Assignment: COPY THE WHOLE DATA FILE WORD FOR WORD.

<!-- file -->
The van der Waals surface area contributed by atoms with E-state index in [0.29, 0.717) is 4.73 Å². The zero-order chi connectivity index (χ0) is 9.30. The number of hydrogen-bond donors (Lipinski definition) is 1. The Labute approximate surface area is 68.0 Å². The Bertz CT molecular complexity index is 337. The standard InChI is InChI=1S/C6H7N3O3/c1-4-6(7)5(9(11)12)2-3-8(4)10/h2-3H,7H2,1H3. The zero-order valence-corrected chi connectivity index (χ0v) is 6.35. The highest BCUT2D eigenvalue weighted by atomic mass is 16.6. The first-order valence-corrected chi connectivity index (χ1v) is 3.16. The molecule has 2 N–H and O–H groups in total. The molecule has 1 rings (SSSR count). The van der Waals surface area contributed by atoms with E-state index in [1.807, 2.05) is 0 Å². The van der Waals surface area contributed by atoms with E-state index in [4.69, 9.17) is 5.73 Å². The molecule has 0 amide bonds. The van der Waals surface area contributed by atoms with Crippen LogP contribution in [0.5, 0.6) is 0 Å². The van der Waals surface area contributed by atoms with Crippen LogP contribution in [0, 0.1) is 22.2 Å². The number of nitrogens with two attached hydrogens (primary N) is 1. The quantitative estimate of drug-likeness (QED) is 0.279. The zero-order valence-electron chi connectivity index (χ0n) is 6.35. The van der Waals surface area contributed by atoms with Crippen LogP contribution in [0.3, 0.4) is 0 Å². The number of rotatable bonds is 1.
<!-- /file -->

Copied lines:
The van der Waals surface area contributed by atoms with E-state index in [0.29, 0.717) is 4.73 Å². The zero-order chi connectivity index (χ0) is 9.30. The number of hydrogen-bond donors (Lipinski definition) is 1. The Labute approximate surface area is 68.0 Å². The Bertz CT molecular complexity index is 337. The standard InChI is InChI=1S/C6H7N3O3/c1-4-6(7)5(9(11)12)2-3-8(4)10/h2-3H,7H2,1H3. The zero-order valence-corrected chi connectivity index (χ0v) is 6.35. The highest BCUT2D eigenvalue weighted by atomic mass is 16.6. The first-order valence-corrected chi connectivity index (χ1v) is 3.16. The molecule has 2 N–H and O–H groups in total. The molecule has 1 rings (SSSR count). The van der Waals surface area contributed by atoms with E-state index in [1.807, 2.05) is 0 Å². The van der Waals surface area contributed by atoms with E-state index in [4.69, 9.17) is 5.73 Å². The molecule has 0 amide bonds. The van der Waals surface area contributed by atoms with Crippen LogP contribution in [0.5, 0.6) is 0 Å². The van der Waals surface area contributed by atoms with Crippen LogP contribution in [0, 0.1) is 22.2 Å². The number of nitrogens with two attached hydrogens (primary N) is 1. The quantitative estimate of drug-likeness (QED) is 0.279. The zero-order valence-electron chi connectivity index (χ0n) is 6.35. The van der Waals surface area contributed by atoms with Crippen LogP contribution in [0.3, 0.4) is 0 Å². The number of rotatable bonds is 1.